“If two parties, instead of being a bank and an individual, were an individual and an individual, they could not inflate the circulating medium by a loan transaction, for the simple reason that the lender could not lend what he didn’t have, as banks can do….. Only commercial banks and trust companies can lend money that they manufacture by lending it.” – Professor Irving Fisher, economist in his book 100% Money (1935)
“The study of money, above all other fields in economics, is one in which complexity is used to disguise truth or to evade truth, not to reveal it.” – John Kenneth Galbraith economist, author
“The issue which has swept down the centuries and which will have to be fought sooner or later is the people versus the banks.” – Lord Acton (1834-1902) English historian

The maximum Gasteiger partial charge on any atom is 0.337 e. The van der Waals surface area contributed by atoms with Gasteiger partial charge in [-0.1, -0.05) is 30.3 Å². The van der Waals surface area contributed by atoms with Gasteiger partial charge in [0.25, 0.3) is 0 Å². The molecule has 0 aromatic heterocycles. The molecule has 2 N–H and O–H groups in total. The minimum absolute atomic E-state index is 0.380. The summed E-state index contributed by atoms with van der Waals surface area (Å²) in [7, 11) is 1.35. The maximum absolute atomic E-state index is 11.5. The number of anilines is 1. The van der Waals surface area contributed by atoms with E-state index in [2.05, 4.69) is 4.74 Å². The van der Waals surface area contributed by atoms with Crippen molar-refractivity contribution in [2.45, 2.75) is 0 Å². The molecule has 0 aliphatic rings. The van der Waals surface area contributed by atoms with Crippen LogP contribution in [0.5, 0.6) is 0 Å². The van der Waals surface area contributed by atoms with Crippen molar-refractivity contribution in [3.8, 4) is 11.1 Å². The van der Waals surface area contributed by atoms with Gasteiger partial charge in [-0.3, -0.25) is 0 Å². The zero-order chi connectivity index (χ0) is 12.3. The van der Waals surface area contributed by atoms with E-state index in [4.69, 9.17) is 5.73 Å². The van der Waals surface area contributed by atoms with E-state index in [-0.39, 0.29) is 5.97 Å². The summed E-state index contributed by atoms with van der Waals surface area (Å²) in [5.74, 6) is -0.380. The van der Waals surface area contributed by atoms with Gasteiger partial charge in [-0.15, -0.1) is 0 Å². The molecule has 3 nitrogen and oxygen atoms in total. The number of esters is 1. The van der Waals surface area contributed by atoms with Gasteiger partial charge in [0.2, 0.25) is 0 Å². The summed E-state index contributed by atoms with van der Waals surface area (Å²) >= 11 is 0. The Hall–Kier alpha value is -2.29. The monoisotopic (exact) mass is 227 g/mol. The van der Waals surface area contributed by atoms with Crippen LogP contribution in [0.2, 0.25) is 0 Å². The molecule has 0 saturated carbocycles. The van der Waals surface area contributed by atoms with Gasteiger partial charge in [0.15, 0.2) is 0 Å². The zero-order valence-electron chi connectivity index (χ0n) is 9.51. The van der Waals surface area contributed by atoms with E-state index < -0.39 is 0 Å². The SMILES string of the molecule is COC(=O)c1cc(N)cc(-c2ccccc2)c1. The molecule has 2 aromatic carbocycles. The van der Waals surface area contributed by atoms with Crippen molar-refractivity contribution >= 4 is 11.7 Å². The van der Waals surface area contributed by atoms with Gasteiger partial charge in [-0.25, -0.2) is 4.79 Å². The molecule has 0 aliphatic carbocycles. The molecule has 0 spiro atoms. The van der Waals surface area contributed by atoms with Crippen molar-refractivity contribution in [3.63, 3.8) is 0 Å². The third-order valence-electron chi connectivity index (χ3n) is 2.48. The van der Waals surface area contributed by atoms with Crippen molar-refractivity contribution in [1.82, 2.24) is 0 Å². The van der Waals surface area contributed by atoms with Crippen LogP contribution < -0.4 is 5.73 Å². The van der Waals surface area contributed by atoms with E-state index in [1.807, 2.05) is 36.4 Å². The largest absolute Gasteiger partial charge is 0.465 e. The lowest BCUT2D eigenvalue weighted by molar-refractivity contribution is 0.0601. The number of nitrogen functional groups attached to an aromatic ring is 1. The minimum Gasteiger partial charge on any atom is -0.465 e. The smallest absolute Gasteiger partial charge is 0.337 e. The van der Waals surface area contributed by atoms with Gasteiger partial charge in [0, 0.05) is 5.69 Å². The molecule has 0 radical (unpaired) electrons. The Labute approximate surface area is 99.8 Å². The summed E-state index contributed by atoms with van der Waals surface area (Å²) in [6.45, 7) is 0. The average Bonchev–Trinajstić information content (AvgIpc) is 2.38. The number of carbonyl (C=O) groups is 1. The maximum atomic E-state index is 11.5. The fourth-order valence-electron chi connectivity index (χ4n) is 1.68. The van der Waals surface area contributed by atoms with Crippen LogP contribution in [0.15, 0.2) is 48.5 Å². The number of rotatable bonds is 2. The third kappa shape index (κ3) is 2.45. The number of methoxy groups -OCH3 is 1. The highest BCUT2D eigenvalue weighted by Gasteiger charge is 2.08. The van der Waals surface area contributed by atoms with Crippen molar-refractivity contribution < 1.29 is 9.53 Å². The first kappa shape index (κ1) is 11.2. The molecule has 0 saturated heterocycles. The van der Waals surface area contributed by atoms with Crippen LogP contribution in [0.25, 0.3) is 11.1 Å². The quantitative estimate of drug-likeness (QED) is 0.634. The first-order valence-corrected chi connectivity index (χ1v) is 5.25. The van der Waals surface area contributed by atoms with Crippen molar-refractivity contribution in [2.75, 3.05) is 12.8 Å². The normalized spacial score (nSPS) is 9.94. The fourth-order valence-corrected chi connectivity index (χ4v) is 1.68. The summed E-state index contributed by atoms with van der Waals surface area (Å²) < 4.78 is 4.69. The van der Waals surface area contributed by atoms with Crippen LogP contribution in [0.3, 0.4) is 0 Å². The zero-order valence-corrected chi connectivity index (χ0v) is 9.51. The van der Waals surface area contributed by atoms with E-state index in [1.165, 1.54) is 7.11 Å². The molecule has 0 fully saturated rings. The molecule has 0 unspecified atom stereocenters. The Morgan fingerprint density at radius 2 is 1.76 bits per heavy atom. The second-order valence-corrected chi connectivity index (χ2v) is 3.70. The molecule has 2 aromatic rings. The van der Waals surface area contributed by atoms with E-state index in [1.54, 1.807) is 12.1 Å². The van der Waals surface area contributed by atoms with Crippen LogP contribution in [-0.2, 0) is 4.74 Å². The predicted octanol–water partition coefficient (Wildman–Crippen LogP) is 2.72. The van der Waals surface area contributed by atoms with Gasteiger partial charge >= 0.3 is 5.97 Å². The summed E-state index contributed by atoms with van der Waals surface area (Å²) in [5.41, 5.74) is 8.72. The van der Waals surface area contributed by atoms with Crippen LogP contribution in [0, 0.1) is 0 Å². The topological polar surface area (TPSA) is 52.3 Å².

Maybe your first experience of putting money in the bank wasn’t quite as heartwarming as this. But odds are, years later, you still refer to the balance showing on your bank account as being your money in the bank. But it isn’t.
If we have a deposit box at the bank, the valuables we put in it are still ours. We’re just renting secure space to store them. In common usage, the word “deposit” means to set something down. But the use of the word deposit to refer to a bank account is misleading. A bank deposit is in reality… a loan. What the amount in our bank account really indicates is how much money the bank owes us. It is a record of the bank’s promise to pay us money, not the money we deposited itself. The difference is important. The truth is, when we hand the contents of our piggy bank to the bank teller, our money becomes the bank’s money to do with as it pleases. All of the money in the bank is the bank’s money. None of it is ours. That’s why the bank pays us interest. We have loaned the bank our money.